Just before he steps off the edge and hurls his body into the air, BASE jumper Randy Schultz utters a word to himself: freedom. It's an abstract noun that gives him a concrete reason to defy gravity and death to jump from cliffs, bridges and mountains.
One such morning a few months ago, he got a chance to say that word from the second peak of the Stawamus Chief. Schultz and his friend started early in the morning, hiked up the Chief in two hours to reach the second peak at 7 a.m. A mild wind blew and as the first light of the morning broke the two BASE jumpers checked their chutes and prepared to jump.
"I felt calm and happy," Schultz said recalling the experience at a coffee shop in Brackendale. "I stood up there and let my skin feel the fresh air."
Then he walked back a few steps, took a deep breath and ran to hurl himself straight into the air.
It's the thrill that the BASE jumper is after; it's not audience or fame he seeks. It's a solitary sport in every sense of the word; you make the decision to jump from something high and if something goes wrong, you take the blame - if you are still alive.
And yet, its daredevil practitioners say there is a method to this seemingly reckless madness.
"We are not crazy guys with a death wish," says Kane Gray, a BASE jumper and a Squamish resident who has made the Chief his launch pad for several BASE jumps. A trained sky diving instructor, he says he did 5,000 sky diving stunts before he could even think of BASE jumping. (BASE is an acronym for the four categories of fixed objects one could jump from: buildings, antennae, spans and earth.)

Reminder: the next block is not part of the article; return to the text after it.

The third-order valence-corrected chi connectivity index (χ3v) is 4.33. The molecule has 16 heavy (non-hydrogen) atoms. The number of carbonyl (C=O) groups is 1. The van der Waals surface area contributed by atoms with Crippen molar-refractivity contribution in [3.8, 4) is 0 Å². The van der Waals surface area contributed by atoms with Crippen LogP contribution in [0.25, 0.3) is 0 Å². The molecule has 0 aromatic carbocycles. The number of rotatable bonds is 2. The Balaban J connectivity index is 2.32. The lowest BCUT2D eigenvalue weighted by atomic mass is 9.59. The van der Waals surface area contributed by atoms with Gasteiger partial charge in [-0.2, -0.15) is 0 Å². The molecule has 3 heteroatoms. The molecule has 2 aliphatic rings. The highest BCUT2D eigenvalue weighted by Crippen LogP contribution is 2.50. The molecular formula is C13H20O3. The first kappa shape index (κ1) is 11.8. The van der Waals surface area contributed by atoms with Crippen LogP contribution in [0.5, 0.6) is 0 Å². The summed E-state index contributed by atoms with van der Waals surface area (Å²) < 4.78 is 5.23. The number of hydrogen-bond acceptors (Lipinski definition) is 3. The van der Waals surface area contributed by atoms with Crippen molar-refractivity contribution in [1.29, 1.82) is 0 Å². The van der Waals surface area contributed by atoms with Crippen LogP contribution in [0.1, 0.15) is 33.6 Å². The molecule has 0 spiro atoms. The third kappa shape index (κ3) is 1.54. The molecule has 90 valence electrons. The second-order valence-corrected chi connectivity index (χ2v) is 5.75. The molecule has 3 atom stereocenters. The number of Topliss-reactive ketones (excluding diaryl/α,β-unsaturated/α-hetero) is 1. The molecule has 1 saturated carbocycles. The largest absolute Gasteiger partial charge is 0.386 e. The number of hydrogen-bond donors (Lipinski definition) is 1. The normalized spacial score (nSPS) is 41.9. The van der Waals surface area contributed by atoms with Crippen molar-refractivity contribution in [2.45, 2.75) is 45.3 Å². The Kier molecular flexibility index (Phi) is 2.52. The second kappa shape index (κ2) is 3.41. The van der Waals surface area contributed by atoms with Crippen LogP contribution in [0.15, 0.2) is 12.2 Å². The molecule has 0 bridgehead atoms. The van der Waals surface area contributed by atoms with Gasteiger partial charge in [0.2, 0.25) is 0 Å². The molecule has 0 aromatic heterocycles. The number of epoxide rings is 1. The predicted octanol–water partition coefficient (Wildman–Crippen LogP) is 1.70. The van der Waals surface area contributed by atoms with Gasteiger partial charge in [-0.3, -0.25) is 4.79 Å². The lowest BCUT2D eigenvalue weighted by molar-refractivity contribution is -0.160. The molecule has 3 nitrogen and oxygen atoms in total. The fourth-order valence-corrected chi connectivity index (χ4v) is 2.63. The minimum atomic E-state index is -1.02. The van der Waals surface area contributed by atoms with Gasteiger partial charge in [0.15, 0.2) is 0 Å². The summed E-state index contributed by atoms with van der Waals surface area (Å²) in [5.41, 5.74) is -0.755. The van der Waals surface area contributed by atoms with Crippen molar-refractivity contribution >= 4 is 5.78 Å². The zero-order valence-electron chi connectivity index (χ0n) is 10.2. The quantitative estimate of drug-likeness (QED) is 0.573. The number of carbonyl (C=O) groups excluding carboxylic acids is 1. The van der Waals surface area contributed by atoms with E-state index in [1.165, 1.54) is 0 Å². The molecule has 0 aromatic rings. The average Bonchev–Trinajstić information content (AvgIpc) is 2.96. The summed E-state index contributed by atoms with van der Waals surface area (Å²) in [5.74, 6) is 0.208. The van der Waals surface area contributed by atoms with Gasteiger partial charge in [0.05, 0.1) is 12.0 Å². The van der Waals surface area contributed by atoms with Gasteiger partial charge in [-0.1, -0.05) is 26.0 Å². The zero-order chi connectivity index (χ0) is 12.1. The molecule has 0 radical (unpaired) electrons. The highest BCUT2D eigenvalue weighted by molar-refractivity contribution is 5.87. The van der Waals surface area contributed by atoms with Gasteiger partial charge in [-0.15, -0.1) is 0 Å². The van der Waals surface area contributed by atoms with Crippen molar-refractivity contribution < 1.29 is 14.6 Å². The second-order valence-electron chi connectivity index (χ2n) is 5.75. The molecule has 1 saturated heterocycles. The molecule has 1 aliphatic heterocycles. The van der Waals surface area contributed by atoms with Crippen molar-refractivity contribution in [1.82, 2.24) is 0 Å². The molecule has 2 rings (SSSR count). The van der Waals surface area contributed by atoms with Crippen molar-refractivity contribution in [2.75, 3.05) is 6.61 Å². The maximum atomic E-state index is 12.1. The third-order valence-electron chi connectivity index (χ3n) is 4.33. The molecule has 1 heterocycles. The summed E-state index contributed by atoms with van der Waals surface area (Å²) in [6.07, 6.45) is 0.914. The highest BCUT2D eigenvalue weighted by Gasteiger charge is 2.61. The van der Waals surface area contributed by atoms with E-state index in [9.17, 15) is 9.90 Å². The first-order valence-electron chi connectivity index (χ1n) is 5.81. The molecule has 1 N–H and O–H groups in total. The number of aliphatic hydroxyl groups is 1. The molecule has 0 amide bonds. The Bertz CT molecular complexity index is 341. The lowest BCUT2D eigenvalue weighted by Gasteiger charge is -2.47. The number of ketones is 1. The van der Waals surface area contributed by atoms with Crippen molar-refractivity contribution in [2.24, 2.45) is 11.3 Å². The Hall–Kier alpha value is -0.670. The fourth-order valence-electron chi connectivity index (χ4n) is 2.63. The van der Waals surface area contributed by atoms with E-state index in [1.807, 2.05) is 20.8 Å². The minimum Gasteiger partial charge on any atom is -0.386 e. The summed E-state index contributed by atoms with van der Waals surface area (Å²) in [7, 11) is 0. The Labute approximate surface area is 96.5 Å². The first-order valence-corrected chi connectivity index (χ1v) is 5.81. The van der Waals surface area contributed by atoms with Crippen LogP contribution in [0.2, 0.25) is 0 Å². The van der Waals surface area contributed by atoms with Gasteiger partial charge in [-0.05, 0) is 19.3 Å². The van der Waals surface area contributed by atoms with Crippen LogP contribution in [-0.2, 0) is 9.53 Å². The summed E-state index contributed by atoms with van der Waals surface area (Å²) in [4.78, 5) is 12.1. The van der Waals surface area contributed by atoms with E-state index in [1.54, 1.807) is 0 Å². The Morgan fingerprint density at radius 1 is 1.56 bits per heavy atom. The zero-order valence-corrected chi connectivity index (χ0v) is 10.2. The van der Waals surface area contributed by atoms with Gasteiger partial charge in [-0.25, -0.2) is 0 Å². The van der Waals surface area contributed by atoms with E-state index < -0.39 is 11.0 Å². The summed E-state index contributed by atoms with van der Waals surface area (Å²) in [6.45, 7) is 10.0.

His first BASE jump, from a 360-foot cliff in New Zealand, left him shaken, but also excited to try the sport again. Once he got over that first jump, he tried the sport in Canada, New Zealand, and the United States.
"It's the ultimate thrill and for me it's been a progression from my sky diving skill," he said.
For Randy Schultz, Gray's partner in BASE jumping, it's been a slow progression from snowboarding to sky diving and then finally to BASE jumping. Schultz said he took lessons at Twin Bridge, Utah and made 200 sky diving jumps before he could make his first BASE jump from the Chief. Even then, he brought a mentor along with him who could read the wind and guide him on the nuances.